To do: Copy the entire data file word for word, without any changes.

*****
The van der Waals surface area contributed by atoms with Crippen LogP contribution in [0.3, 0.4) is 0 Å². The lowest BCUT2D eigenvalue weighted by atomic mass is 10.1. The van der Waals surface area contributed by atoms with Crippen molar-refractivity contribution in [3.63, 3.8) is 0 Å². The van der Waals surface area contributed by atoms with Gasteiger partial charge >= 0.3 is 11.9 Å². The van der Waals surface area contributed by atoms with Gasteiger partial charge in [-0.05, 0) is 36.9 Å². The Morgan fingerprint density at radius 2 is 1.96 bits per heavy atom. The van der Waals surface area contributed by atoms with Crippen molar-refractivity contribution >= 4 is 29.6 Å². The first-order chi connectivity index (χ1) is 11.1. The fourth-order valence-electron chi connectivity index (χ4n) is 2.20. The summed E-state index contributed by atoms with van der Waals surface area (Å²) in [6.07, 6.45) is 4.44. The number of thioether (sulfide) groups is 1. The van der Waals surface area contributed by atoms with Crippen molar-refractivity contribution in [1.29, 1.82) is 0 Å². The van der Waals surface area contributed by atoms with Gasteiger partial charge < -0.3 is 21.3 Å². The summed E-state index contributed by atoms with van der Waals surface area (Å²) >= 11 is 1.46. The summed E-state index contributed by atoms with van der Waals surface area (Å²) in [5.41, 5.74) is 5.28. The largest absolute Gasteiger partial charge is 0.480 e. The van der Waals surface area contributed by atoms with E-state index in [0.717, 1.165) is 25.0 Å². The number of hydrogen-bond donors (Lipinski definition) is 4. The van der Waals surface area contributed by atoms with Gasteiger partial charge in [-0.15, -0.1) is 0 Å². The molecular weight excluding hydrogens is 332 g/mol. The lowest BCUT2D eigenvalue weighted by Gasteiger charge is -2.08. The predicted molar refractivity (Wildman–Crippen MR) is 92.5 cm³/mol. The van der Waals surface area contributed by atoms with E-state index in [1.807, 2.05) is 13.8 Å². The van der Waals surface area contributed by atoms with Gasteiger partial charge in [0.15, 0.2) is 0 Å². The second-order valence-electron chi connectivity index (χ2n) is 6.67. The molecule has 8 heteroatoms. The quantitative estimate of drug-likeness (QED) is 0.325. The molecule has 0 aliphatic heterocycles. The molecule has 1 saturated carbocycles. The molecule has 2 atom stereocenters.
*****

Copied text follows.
The van der Waals surface area contributed by atoms with Crippen LogP contribution in [0.3, 0.4) is 0 Å². The lowest BCUT2D eigenvalue weighted by atomic mass is 10.1. The van der Waals surface area contributed by atoms with Crippen molar-refractivity contribution in [3.63, 3.8) is 0 Å². The van der Waals surface area contributed by atoms with Gasteiger partial charge >= 0.3 is 11.9 Å². The van der Waals surface area contributed by atoms with Gasteiger partial charge in [-0.05, 0) is 36.9 Å². The Morgan fingerprint density at radius 2 is 1.96 bits per heavy atom. The van der Waals surface area contributed by atoms with Crippen molar-refractivity contribution >= 4 is 29.6 Å². The first-order chi connectivity index (χ1) is 11.1. The fourth-order valence-electron chi connectivity index (χ4n) is 2.20. The summed E-state index contributed by atoms with van der Waals surface area (Å²) in [6.07, 6.45) is 4.44. The number of thioether (sulfide) groups is 1. The van der Waals surface area contributed by atoms with Crippen molar-refractivity contribution in [1.29, 1.82) is 0 Å². The van der Waals surface area contributed by atoms with Gasteiger partial charge < -0.3 is 21.3 Å². The summed E-state index contributed by atoms with van der Waals surface area (Å²) >= 11 is 1.46. The summed E-state index contributed by atoms with van der Waals surface area (Å²) in [5.41, 5.74) is 5.28. The largest absolute Gasteiger partial charge is 0.480 e. The van der Waals surface area contributed by atoms with E-state index in [0.717, 1.165) is 25.0 Å². The number of hydrogen-bond donors (Lipinski definition) is 4. The van der Waals surface area contributed by atoms with Gasteiger partial charge in [-0.15, -0.1) is 0 Å². The molecular weight excluding hydrogens is 332 g/mol. The lowest BCUT2D eigenvalue weighted by Gasteiger charge is -2.08. The predicted molar refractivity (Wildman–Crippen MR) is 92.5 cm³/mol. The van der Waals surface area contributed by atoms with E-state index in [1.807, 2.05) is 13.8 Å². The van der Waals surface area contributed by atoms with Gasteiger partial charge in [0.15, 0.2) is 0 Å². The second-order valence-electron chi connectivity index (χ2n) is 6.67. The molecule has 8 heteroatoms. The quantitative estimate of drug-likeness (QED) is 0.325. The molecule has 0 aliphatic heterocycles. The molecule has 1 saturated carbocycles. The molecule has 2 atom stereocenters.